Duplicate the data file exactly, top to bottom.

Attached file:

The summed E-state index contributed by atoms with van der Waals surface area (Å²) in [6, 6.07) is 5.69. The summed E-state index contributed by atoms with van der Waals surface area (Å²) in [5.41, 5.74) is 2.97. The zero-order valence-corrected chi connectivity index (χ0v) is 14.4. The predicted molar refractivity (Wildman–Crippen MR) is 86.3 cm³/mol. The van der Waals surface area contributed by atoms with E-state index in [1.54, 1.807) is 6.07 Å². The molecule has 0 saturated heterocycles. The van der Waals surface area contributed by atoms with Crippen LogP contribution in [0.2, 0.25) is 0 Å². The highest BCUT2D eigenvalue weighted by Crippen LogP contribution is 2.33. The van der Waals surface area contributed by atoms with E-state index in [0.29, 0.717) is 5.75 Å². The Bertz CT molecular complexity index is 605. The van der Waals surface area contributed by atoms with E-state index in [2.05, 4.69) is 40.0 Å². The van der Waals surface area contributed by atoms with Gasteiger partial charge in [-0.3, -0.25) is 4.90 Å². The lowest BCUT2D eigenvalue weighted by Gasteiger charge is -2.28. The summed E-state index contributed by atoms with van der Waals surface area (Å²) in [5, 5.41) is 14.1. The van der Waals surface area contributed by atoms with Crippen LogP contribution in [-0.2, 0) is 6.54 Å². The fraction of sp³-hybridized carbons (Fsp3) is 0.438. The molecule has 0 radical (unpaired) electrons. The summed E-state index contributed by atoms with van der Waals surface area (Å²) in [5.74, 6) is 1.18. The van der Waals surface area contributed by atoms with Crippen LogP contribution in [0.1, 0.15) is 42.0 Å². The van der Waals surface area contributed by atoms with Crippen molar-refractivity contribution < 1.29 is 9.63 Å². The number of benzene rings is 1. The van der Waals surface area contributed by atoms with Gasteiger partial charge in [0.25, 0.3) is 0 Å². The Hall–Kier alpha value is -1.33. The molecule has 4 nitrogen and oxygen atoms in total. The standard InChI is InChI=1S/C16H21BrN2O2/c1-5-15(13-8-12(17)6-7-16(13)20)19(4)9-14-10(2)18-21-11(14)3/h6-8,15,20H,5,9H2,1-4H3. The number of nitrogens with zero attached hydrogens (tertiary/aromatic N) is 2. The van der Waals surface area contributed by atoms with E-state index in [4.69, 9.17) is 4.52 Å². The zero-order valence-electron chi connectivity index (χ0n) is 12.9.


The summed E-state index contributed by atoms with van der Waals surface area (Å²) in [6, 6.07) is 5.69. The summed E-state index contributed by atoms with van der Waals surface area (Å²) in [5.41, 5.74) is 2.97. The zero-order valence-corrected chi connectivity index (χ0v) is 14.4. The predicted molar refractivity (Wildman–Crippen MR) is 86.3 cm³/mol. The van der Waals surface area contributed by atoms with E-state index in [1.54, 1.807) is 6.07 Å². The molecule has 0 saturated heterocycles. The van der Waals surface area contributed by atoms with Crippen LogP contribution in [0.2, 0.25) is 0 Å². The highest BCUT2D eigenvalue weighted by Crippen LogP contribution is 2.33. The van der Waals surface area contributed by atoms with E-state index in [0.29, 0.717) is 5.75 Å². The Bertz CT molecular complexity index is 605. The van der Waals surface area contributed by atoms with E-state index in [2.05, 4.69) is 40.0 Å². The van der Waals surface area contributed by atoms with Gasteiger partial charge in [-0.3, -0.25) is 4.90 Å². The lowest BCUT2D eigenvalue weighted by Gasteiger charge is -2.28. The summed E-state index contributed by atoms with van der Waals surface area (Å²) in [5, 5.41) is 14.1. The van der Waals surface area contributed by atoms with Crippen LogP contribution in [-0.2, 0) is 6.54 Å². The fraction of sp³-hybridized carbons (Fsp3) is 0.438. The molecule has 0 radical (unpaired) electrons. The summed E-state index contributed by atoms with van der Waals surface area (Å²) in [5.74, 6) is 1.18. The van der Waals surface area contributed by atoms with Crippen LogP contribution in [0.1, 0.15) is 42.0 Å². The van der Waals surface area contributed by atoms with Crippen molar-refractivity contribution < 1.29 is 9.63 Å². The number of benzene rings is 1. The van der Waals surface area contributed by atoms with Gasteiger partial charge in [0.25, 0.3) is 0 Å². The Hall–Kier alpha value is -1.33. The molecule has 4 nitrogen and oxygen atoms in total. The standard InChI is InChI=1S/C16H21BrN2O2/c1-5-15(13-8-12(17)6-7-16(13)20)19(4)9-14-10(2)18-21-11(14)3/h6-8,15,20H,5,9H2,1-4H3. The number of nitrogens with zero attached hydrogens (tertiary/aromatic N) is 2. The van der Waals surface area contributed by atoms with E-state index in [4.69, 9.17) is 4.52 Å². The zero-order valence-electron chi connectivity index (χ0n) is 12.9.